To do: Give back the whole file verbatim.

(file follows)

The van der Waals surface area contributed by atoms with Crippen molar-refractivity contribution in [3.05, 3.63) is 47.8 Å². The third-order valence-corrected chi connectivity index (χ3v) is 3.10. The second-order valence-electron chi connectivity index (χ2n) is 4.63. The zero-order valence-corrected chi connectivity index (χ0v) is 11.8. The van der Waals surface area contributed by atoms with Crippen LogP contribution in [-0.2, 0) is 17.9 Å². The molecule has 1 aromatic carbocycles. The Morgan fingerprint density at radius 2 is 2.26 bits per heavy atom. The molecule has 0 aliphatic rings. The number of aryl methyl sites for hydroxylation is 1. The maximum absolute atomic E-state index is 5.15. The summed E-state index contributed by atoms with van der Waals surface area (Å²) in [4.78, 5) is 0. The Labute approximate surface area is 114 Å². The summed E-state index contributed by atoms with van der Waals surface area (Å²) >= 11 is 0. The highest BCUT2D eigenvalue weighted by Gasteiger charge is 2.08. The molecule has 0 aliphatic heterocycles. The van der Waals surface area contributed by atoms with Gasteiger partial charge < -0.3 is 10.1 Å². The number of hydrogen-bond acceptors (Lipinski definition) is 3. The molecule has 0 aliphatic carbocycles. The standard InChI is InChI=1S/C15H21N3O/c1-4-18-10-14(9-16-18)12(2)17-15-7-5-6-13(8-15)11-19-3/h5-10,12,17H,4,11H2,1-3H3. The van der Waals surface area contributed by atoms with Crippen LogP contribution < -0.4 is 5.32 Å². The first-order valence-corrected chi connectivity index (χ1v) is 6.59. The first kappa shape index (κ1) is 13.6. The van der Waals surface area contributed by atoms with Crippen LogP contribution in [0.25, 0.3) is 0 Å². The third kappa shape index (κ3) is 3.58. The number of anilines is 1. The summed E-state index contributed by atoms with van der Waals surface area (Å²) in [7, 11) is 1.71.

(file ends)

The van der Waals surface area contributed by atoms with Crippen molar-refractivity contribution in [3.05, 3.63) is 47.8 Å². The third-order valence-corrected chi connectivity index (χ3v) is 3.10. The second-order valence-electron chi connectivity index (χ2n) is 4.63. The zero-order valence-corrected chi connectivity index (χ0v) is 11.8. The van der Waals surface area contributed by atoms with Crippen LogP contribution in [-0.2, 0) is 17.9 Å². The molecule has 1 aromatic carbocycles. The Morgan fingerprint density at radius 2 is 2.26 bits per heavy atom. The molecule has 0 aliphatic rings. The number of aryl methyl sites for hydroxylation is 1. The maximum absolute atomic E-state index is 5.15. The summed E-state index contributed by atoms with van der Waals surface area (Å²) in [4.78, 5) is 0. The Labute approximate surface area is 114 Å². The summed E-state index contributed by atoms with van der Waals surface area (Å²) >= 11 is 0. The highest BCUT2D eigenvalue weighted by Gasteiger charge is 2.08. The molecule has 0 aliphatic heterocycles. The van der Waals surface area contributed by atoms with Gasteiger partial charge < -0.3 is 10.1 Å². The number of hydrogen-bond acceptors (Lipinski definition) is 3. The molecule has 0 aliphatic carbocycles. The standard InChI is InChI=1S/C15H21N3O/c1-4-18-10-14(9-16-18)12(2)17-15-7-5-6-13(8-15)11-19-3/h5-10,12,17H,4,11H2,1-3H3. The van der Waals surface area contributed by atoms with Crippen LogP contribution < -0.4 is 5.32 Å². The first-order valence-corrected chi connectivity index (χ1v) is 6.59. The first kappa shape index (κ1) is 13.6. The van der Waals surface area contributed by atoms with Crippen LogP contribution in [0.25, 0.3) is 0 Å². The third kappa shape index (κ3) is 3.58. The number of anilines is 1. The summed E-state index contributed by atoms with van der Waals surface area (Å²) in [7, 11) is 1.71.